What exactly is JavaScript Tagged Template Literal?

What exactly is JavaScript Tagged Template Literal?

Tapas Adhikary

Published on Oct 12, 2020

9 min read

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Before ES6(ECMAScript 2015), we have used single quotes('...') and double quotes("...") to wrap string literals. A simple example is,

var msg = "Hello, I'm Joe and my favorite color is purple";

There were limitations when we had to concatenate multiple strings and the string literal has dynamic values. The readability of these concatenations used to be a challenge as well.

var frag1 = "Hello, I'm";
var val1= "Joe";
var frag2 = "and my favorite color is";
var val2 = "purple";

var msg = frag1 + ' ' + val1 + ' ' + frag2 + ' ' + val2;

Do you see another problem? If someone only reading the line where the concatenation takes place, he/she doesn't have much idea of the resultant string.

With ES6 we have got template literals which are string literals that allow embedding expressions. Template literals are enclosed by the backtick (` `) characters instead of single or double-quotes.

Template literals can contain placeholders that are specified by the dollar sign($) and curly braces(${expression}). The above example can be written with template literals as,

const name = 'Joe';
const color = 'purple';

const message = `Hello, I'm ${name} and my favorite color is ${color}`;


Hello, I'm Joe and my favorite color is purple

This is much better and favorable for developers to use.

What is the Tagged Template Literal?

A Tagged Template Literal is usually a function that precedes a template literal to help you in manipulating the output. It's fine if you find it confusing. We will understand it in a few simple steps.

Let us take an example of this template literal again,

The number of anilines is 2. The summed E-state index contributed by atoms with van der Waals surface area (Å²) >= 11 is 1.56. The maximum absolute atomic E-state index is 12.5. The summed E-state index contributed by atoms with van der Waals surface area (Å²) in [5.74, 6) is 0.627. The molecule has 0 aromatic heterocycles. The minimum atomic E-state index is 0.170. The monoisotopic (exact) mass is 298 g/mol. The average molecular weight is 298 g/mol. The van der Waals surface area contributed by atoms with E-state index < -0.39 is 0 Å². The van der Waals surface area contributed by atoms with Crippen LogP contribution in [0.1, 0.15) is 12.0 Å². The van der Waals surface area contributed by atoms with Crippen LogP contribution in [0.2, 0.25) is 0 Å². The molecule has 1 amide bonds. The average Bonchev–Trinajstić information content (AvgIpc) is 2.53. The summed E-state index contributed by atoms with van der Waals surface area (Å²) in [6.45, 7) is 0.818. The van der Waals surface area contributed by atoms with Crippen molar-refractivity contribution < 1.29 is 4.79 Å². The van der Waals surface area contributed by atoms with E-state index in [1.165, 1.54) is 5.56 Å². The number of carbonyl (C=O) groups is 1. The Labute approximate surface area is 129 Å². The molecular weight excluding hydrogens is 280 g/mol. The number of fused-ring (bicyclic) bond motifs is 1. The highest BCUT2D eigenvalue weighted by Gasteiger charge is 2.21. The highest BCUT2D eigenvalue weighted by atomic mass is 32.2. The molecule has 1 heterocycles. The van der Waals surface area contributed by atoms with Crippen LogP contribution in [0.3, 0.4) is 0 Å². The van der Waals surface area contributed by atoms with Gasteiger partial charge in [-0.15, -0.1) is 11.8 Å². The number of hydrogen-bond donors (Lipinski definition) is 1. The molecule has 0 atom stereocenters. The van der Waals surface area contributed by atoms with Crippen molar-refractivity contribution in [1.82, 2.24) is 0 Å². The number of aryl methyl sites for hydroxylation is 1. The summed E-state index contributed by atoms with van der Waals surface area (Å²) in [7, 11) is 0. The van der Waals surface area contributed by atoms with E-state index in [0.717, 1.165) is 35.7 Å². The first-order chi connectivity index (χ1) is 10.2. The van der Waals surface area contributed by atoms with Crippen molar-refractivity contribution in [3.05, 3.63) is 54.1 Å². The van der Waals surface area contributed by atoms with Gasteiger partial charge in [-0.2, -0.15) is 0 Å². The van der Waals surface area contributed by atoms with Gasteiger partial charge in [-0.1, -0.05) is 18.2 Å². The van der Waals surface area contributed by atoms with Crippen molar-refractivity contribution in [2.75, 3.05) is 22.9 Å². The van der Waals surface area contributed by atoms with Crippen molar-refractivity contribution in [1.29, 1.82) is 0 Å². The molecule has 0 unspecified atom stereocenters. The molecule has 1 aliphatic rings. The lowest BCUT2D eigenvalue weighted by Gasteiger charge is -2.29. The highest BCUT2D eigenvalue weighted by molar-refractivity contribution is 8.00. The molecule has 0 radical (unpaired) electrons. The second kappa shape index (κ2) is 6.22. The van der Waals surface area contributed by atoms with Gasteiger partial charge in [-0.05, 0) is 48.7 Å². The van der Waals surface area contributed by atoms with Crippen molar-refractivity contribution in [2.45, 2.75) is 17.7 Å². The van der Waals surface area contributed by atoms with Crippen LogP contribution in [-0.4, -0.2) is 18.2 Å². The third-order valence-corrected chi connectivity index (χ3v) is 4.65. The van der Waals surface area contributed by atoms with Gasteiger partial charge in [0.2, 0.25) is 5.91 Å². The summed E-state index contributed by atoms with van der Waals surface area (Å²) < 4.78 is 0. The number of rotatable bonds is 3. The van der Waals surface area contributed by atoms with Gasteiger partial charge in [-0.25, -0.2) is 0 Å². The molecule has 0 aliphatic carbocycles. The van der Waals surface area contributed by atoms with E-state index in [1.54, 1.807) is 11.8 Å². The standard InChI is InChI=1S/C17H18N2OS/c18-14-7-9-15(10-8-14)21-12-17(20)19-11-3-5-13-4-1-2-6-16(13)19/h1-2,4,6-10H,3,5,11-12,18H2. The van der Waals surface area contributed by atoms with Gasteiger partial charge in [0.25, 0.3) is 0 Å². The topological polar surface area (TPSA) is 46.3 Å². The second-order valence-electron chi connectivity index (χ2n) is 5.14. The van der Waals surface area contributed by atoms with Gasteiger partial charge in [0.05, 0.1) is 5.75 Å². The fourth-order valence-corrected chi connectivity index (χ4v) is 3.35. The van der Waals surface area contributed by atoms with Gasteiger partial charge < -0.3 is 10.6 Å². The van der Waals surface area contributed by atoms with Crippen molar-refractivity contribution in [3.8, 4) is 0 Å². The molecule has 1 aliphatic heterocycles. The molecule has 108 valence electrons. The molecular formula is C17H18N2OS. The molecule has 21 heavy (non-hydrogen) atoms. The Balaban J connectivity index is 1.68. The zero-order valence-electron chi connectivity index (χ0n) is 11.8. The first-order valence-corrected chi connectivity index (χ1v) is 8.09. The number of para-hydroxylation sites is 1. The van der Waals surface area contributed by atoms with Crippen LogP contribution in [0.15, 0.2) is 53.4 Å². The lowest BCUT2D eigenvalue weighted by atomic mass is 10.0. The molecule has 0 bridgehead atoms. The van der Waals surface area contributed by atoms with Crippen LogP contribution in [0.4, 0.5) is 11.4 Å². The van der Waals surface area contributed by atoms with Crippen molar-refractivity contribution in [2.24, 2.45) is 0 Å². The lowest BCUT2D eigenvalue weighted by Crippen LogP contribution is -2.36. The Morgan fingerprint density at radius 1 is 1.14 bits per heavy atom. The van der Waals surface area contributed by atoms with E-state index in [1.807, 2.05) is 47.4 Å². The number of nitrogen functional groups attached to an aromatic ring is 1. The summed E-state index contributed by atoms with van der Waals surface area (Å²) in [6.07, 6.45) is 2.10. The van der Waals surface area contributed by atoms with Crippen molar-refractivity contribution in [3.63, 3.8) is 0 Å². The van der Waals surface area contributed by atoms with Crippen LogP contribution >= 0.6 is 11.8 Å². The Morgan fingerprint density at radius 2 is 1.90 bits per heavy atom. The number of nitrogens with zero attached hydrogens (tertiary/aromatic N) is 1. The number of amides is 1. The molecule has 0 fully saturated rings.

`Hello, I'm ${name} and my favorite color is ${color}`

We want to manipulate the output such that, it returns a string like the below when we pass the name as, Joe and color as, green.

Hello Joe, Have a Nice Day! We know your favorite color is green

How about, displaying this message in the color that is passed as an expression to the template literal? Like this when the color value is green,


Welcome Tag function

Let us first create a tag function. This is a regular JavaScript function that should return a value as per your needs. This return value is usually a manipulated output based on the template literal strings and expressions.

function introduce() {                
    return 'introduce...';

Next, We mention the tag function before the template literal so that, the tag function gets associated with it.

const name = 'Joe';
const color = 'green';

const message = introduce`Hello, I'm ${name} and my favorite color is ${color}`;

Please note the tag function introduce before the template literal.

Tag function takes arguments

The first argument of a tag function contains an array of string values. The remaining arguments are related to the expressions.

function introduce(strings, arg0, arg1) {
  console.log('strings', strings);
  console.log('arg0', arg0);